Last week, on May 23, the city of Portland, Ore., found a dangerous form of E. coli bacteria in the regional water supply. More than 670,000 people were warned to boil their tap water before drinking it, and some restaurants were forced to close. A few days later, the warning was lifted.
It’s not just about cleaner water but also about building greater biodiversity into the places where we live and work.
Infections from this type of bacteria are unpleasant but not usually deadly—in most cases the symptoms are limited to diarrhea, vomiting, and fevers. Yet, of the roughly 265,000 E. coli infections reported each year in the United States, 5 to 10 percent result in a potentially life-threatening complication known as hemolytic uremic syndrome, according to the Centers for Disease Control.
Mycologist Paul Stamets believes that cities like Portland should consider an out-of-the-box solution: running water through filters that contain fungi specially selected for their antibiotic abilities.
“Many of the pathogens that afflict us also afflict fungi,” Stamets says, so over the millennia they have evolved to be adept at killing and consuming bacteria. It’s the same basic principle that makes penicillin—an antibiotic molecule derived from a fungus—so effective.
The technology Stamets developed to harness this ability for use in municipal and rural water systems essentially consists of directing runoff water through wood chips or yard waste on which specific fungi are growing. He calls it “mycofiltration.”
Stamets is founder and owner at Fungi Perfecti, a company that develops and sells all sorts of mushroom-based products—from grow kits to skin products to calendars featuring “beautiful mushrooms of the world.” He has been toying with mycofiltration since the early 80s. After the EPA expressed concern about bacterial pollution stemming from old septic tanks in the neighborhood, Stamets tried running stream water through a mixture of yard waste and mushrooms.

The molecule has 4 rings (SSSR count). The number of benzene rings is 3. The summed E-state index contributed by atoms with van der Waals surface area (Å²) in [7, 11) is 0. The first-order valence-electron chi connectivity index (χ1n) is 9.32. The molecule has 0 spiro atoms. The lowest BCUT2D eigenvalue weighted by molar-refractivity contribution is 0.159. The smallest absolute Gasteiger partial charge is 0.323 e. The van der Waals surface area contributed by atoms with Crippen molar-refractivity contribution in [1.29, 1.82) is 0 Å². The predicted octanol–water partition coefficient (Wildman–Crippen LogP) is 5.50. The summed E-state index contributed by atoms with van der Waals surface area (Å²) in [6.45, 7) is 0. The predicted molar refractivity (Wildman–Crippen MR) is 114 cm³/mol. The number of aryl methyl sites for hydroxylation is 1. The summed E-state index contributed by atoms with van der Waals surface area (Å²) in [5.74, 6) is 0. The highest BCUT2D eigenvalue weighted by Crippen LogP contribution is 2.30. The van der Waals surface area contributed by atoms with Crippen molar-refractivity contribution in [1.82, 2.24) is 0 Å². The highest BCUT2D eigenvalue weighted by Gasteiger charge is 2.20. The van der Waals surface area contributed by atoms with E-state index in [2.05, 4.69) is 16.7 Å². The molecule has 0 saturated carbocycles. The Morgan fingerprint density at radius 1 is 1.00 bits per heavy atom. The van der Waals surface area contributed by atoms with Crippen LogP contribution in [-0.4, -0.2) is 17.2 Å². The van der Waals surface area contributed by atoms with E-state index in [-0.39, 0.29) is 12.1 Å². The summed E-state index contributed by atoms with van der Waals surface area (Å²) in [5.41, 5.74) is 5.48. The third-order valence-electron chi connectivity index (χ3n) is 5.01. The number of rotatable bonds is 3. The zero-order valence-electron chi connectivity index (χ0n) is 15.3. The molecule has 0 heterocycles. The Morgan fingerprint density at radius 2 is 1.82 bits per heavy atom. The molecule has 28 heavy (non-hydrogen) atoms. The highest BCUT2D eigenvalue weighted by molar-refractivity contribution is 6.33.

Though that early test showed promising reductions in bacterial concentrations, that was just his backyard. When Stamets thought about developing the idea into a more widespread solution, a lot of questions came up: Would the fungi be able to survive the difficult conditions—including flooding, drought, heat, and cold—that they’d encounter in cities and rural areas around the world? Would water be able to flow around them at a sufficient pace? And just how effective would they be?
In 2012, Fungi Perfecti received an $80,000 grant from the EPA to dig more deeply into these questions. According to a report released last year, Stamets’ team tested 30 different types of mycofilters, which contained different species of fungus growing on various mixes of wood chips, sawdust, and straw. In the end, the best-performing species turned out to be the species from the genus Stropharia, commonly known as the “wine cap mushroom.” The wine caps—which are not only edible but considered a delicacy—consistently removed more than 20 percent of E. coli that flowed around it.
Stamets believes that mycofiltration could be integrated pretty easily with processes that already take place in places like Portland. For example, when branches are trimmed from around power lines, the resulting wood chips could be mixed with fungal spores and then used to line runoff ditches or the beds around trees, so that runoff water gets a bit of natural antibiotic treatment. It’s not unlike the way that cattails and other plants are already used to clean pollutants from water by cities like Arlington, Va., and by the U.S. Air Force.
And while the impact from that process might be small, Stamets is quick to point out that “more engineered designs” are also possible.
For Stamets, it’s not just about cleaner water but also about building greater biodiversity into the way we construct the places where we live and work.
“Biodiversity equals biosecurity,” he says. “As advanced as our computer systems are, our environmental systems are not keeping up with the pollution we create.”